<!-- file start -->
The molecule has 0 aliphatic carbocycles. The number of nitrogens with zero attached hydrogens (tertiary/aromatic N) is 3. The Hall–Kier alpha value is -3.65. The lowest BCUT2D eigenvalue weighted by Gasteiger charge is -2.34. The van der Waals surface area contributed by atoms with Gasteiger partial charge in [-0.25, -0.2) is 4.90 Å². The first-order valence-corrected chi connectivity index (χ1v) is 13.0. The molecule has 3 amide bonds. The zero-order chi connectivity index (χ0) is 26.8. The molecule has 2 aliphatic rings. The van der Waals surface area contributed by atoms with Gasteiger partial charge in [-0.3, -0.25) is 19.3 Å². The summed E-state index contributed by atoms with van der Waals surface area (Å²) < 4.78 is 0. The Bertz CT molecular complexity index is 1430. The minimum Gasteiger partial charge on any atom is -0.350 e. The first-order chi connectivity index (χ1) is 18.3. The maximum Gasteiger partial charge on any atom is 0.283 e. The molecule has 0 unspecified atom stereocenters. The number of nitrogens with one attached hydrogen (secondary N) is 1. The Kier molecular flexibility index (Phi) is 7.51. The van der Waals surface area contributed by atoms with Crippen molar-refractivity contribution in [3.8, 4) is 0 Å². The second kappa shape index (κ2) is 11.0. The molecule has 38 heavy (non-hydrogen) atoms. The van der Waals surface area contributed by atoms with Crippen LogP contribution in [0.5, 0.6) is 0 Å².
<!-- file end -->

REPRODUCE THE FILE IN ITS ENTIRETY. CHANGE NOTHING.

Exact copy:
The molecule has 0 aliphatic carbocycles. The number of nitrogens with zero attached hydrogens (tertiary/aromatic N) is 3. The Hall–Kier alpha value is -3.65. The lowest BCUT2D eigenvalue weighted by Gasteiger charge is -2.34. The van der Waals surface area contributed by atoms with Gasteiger partial charge in [-0.25, -0.2) is 4.90 Å². The first-order valence-corrected chi connectivity index (χ1v) is 13.0. The molecule has 3 amide bonds. The zero-order chi connectivity index (χ0) is 26.8. The molecule has 2 aliphatic rings. The van der Waals surface area contributed by atoms with Gasteiger partial charge in [-0.3, -0.25) is 19.3 Å². The summed E-state index contributed by atoms with van der Waals surface area (Å²) < 4.78 is 0. The Bertz CT molecular complexity index is 1430. The minimum Gasteiger partial charge on any atom is -0.350 e. The first-order chi connectivity index (χ1) is 18.3. The maximum Gasteiger partial charge on any atom is 0.283 e. The molecule has 0 unspecified atom stereocenters. The number of nitrogens with one attached hydrogen (secondary N) is 1. The Kier molecular flexibility index (Phi) is 7.51. The van der Waals surface area contributed by atoms with Crippen molar-refractivity contribution in [3.8, 4) is 0 Å². The second kappa shape index (κ2) is 11.0. The molecule has 38 heavy (non-hydrogen) atoms. The van der Waals surface area contributed by atoms with Crippen LogP contribution in [0.5, 0.6) is 0 Å².